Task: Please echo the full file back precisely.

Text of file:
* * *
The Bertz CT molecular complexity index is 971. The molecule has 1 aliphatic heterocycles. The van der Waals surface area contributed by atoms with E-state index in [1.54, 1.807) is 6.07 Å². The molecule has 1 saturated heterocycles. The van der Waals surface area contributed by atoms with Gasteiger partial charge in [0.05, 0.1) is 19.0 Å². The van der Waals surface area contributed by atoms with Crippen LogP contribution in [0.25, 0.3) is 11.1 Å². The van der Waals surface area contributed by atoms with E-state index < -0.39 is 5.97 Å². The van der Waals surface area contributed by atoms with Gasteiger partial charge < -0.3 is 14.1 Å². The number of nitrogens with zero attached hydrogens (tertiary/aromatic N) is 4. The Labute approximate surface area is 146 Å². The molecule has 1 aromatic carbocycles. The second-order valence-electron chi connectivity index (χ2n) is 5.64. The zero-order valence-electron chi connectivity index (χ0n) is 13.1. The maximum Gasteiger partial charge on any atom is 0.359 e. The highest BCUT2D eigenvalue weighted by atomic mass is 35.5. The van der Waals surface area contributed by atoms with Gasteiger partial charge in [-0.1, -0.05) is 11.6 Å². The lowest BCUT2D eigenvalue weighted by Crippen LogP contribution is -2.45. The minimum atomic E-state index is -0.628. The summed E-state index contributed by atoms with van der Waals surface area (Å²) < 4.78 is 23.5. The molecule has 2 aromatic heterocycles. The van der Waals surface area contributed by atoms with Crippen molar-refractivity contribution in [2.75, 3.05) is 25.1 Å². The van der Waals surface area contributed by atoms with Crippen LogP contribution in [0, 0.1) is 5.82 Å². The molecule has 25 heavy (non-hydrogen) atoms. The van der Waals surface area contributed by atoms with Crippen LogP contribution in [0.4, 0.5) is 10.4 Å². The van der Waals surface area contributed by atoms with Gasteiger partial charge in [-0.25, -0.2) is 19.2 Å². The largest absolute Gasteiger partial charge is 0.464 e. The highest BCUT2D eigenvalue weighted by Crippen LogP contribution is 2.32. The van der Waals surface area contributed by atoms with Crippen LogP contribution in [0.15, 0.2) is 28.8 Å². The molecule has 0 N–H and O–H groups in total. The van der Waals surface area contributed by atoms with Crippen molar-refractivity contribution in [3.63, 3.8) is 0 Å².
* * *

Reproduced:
The Bertz CT molecular complexity index is 971. The molecule has 1 aliphatic heterocycles. The van der Waals surface area contributed by atoms with E-state index in [1.54, 1.807) is 6.07 Å². The molecule has 1 saturated heterocycles. The van der Waals surface area contributed by atoms with Gasteiger partial charge in [0.05, 0.1) is 19.0 Å². The van der Waals surface area contributed by atoms with Crippen LogP contribution in [0.25, 0.3) is 11.1 Å². The van der Waals surface area contributed by atoms with E-state index < -0.39 is 5.97 Å². The van der Waals surface area contributed by atoms with Gasteiger partial charge < -0.3 is 14.1 Å². The number of nitrogens with zero attached hydrogens (tertiary/aromatic N) is 4. The Labute approximate surface area is 146 Å². The molecule has 1 aromatic carbocycles. The second-order valence-electron chi connectivity index (χ2n) is 5.64. The zero-order valence-electron chi connectivity index (χ0n) is 13.1. The maximum Gasteiger partial charge on any atom is 0.359 e. The highest BCUT2D eigenvalue weighted by atomic mass is 35.5. The van der Waals surface area contributed by atoms with Gasteiger partial charge in [-0.1, -0.05) is 11.6 Å². The lowest BCUT2D eigenvalue weighted by Crippen LogP contribution is -2.45. The minimum atomic E-state index is -0.628. The summed E-state index contributed by atoms with van der Waals surface area (Å²) < 4.78 is 23.5. The molecule has 2 aromatic heterocycles. The van der Waals surface area contributed by atoms with Crippen molar-refractivity contribution in [2.75, 3.05) is 25.1 Å². The van der Waals surface area contributed by atoms with Crippen LogP contribution in [0, 0.1) is 5.82 Å². The molecule has 25 heavy (non-hydrogen) atoms. The van der Waals surface area contributed by atoms with Crippen LogP contribution in [0.4, 0.5) is 10.4 Å². The van der Waals surface area contributed by atoms with Gasteiger partial charge in [-0.25, -0.2) is 19.2 Å². The largest absolute Gasteiger partial charge is 0.464 e. The highest BCUT2D eigenvalue weighted by Crippen LogP contribution is 2.32. The van der Waals surface area contributed by atoms with Crippen LogP contribution in [0.15, 0.2) is 28.8 Å². The molecule has 0 N–H and O–H groups in total. The van der Waals surface area contributed by atoms with Crippen molar-refractivity contribution in [3.63, 3.8) is 0 Å².